Imagine that you’ve just had an epiphany and found the solution to an unanswered problem. “This makes a great business idea. I need to build it!”. Wouldn’t you want to fast-forward to the future and see your finished product and how it interacts with its users? The Design Sprint will give you that superpower.
With this framework, you don’t even have to make any costly commitments. To explain it more thoroughly, I will go through it step-by-step. Firstly, I want to give you an idea of:
- how the DS came to be
- what it is
- what are the benefits of implementing it
- why it should matter to you
In the next articles, I will address the process (day-by-day), the activities that help unleash a team’s creativity, and lastly, what our process at Setapp looks like. So if you like the idea of cutting to the chase, to end useless debate cycles and compress months of time into a single week, then keep reading!
And btw, if you want to learn how to use Design Sprints to jumpstart your product, let me know and we can have a chat.
The birth of the Design Sprint
‘Efficiency’ and ‘quick results’ became part of our daily vocabulary as businesses and technology started to move faster. Many teams realized that they needed to abandon the traditional non-software inspired waterfall process if they wanted to keep up with new tech and emerging products. As a result, businesses shifted to iterative development methodologies like Scrum to implement measurable quick iterative cycles of development – also called ‘sprints’.
Then around 2010 in Google, Jake Snapp, created the first version of Design Sprints when he was looking for a quicker process to design and launch products rapidly. His framework soon became the ‘de facto’ means of testing & building products throughout Google’s teams which enabled them to launch products in weeks – not months or years!
In 2012, Jake and his colleagues started running the Design Sprints with the portfolio startups of Google Ventures to help them make daring, data-driven, and user-focused decisions. By 2016, their legendary Sprint book came out, and companies like Uber, Slack, Airbnb, Lego, and Medium have used DSs to improve their products and make their businesses more profitable.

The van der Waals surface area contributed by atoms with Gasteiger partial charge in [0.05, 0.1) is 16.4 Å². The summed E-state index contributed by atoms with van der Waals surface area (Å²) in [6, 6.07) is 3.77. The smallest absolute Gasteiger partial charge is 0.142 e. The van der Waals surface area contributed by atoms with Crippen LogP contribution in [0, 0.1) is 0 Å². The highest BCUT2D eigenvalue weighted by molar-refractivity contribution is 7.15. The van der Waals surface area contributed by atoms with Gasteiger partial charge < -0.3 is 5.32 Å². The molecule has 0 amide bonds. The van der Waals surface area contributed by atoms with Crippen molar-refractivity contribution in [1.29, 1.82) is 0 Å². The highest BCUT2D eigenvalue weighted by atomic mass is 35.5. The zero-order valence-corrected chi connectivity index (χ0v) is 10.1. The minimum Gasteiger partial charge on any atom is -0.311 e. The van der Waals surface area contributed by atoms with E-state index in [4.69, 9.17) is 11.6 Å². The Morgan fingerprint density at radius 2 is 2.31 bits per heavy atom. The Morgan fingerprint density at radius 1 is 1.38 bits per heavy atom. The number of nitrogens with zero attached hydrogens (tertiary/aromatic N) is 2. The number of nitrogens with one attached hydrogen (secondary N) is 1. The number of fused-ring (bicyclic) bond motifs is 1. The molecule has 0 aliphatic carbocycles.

So what is a Design Sprint*?
*People often refer to it using different names: Product Discovery Workshops, Service Design Workshops, Product Design Sprint, Innovative Workshops, Google Sprint, and others. For the sake of this article, I’ll refer to it as Design Sprints – it’s original name.
“A Design Sprint is a five-phase framework that helps teams to answer critical business questions through rapid prototyping and user testing”
Based on Design Thinking** methodologies and (Agile) Sprints, the primary goal of a Design Sprint is to reduce the risk of bringing a new product or a new feature of an existing product to the market by building & testing a prototype in only 5 days (Monday to Friday).
** Note that Design Thinking and Design sprints are two different things, while DT is the foundation, philosophy, and a toolkit for innovation, Design Sprints are a specific step-by-step system for producing and testing new products or ideas.
During those 5 days, the Sprint team will go through various phases such as:
I will go through this process and phases in detail in my next article.
Who can participate?
The Design Sprint framework is for big companies, startups, individual teams or anyone that needs to generate new (innovative) ideas. It will replace the traditional brainstorming meetings with an idea-generation machine consisting of a multidisciplinary team.
The Sprint team should consist of 7 or fewer members and people from different disciplines is invited. Be it a marketing or customer service representative, Head of Software Development, CEO, and designers… all experts can participate in the 5-day Sprint sessions. This way, the team of experts – and the decision-maker – can solve problems together more smartly and effectively.
Why run a Design Sprint?
If at this moment you – as an entrepreneur, Product Manager, CEO, or Customer Service Leader, etc. – have….